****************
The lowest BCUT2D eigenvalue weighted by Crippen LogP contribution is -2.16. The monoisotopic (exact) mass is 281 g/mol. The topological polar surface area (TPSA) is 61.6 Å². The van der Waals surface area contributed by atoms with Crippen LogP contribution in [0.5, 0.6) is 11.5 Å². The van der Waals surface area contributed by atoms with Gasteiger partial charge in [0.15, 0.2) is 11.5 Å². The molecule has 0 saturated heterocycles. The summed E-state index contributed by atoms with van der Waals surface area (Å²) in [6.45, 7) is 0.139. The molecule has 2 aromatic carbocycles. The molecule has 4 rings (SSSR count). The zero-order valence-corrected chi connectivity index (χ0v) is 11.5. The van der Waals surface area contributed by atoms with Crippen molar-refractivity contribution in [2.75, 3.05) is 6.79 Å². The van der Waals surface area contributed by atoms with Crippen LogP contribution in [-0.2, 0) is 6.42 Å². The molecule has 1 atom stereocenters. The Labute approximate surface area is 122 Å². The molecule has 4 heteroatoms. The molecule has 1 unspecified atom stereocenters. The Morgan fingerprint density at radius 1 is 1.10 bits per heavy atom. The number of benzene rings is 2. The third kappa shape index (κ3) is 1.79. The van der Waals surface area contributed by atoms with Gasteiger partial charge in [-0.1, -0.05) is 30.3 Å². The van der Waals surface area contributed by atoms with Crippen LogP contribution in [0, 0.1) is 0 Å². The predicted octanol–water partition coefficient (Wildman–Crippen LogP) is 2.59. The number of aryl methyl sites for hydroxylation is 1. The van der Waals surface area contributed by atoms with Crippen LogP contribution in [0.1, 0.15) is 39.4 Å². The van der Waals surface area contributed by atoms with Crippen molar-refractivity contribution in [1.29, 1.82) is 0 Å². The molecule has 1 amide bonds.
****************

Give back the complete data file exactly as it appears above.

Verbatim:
The lowest BCUT2D eigenvalue weighted by Crippen LogP contribution is -2.16. The monoisotopic (exact) mass is 281 g/mol. The topological polar surface area (TPSA) is 61.6 Å². The van der Waals surface area contributed by atoms with Crippen LogP contribution in [0.5, 0.6) is 11.5 Å². The van der Waals surface area contributed by atoms with Gasteiger partial charge in [0.15, 0.2) is 11.5 Å². The molecule has 0 saturated heterocycles. The summed E-state index contributed by atoms with van der Waals surface area (Å²) in [6.45, 7) is 0.139. The molecule has 2 aromatic carbocycles. The molecule has 4 rings (SSSR count). The zero-order valence-corrected chi connectivity index (χ0v) is 11.5. The van der Waals surface area contributed by atoms with Crippen molar-refractivity contribution in [2.75, 3.05) is 6.79 Å². The van der Waals surface area contributed by atoms with Crippen LogP contribution in [-0.2, 0) is 6.42 Å². The molecule has 1 atom stereocenters. The Labute approximate surface area is 122 Å². The molecule has 4 heteroatoms. The molecule has 1 unspecified atom stereocenters. The Morgan fingerprint density at radius 1 is 1.10 bits per heavy atom. The number of benzene rings is 2. The third kappa shape index (κ3) is 1.79. The van der Waals surface area contributed by atoms with Gasteiger partial charge in [-0.1, -0.05) is 30.3 Å². The van der Waals surface area contributed by atoms with Crippen LogP contribution in [0, 0.1) is 0 Å². The predicted octanol–water partition coefficient (Wildman–Crippen LogP) is 2.59. The number of aryl methyl sites for hydroxylation is 1. The van der Waals surface area contributed by atoms with Crippen LogP contribution in [0.1, 0.15) is 39.4 Å². The van der Waals surface area contributed by atoms with Crippen molar-refractivity contribution in [1.29, 1.82) is 0 Å². The molecule has 1 amide bonds.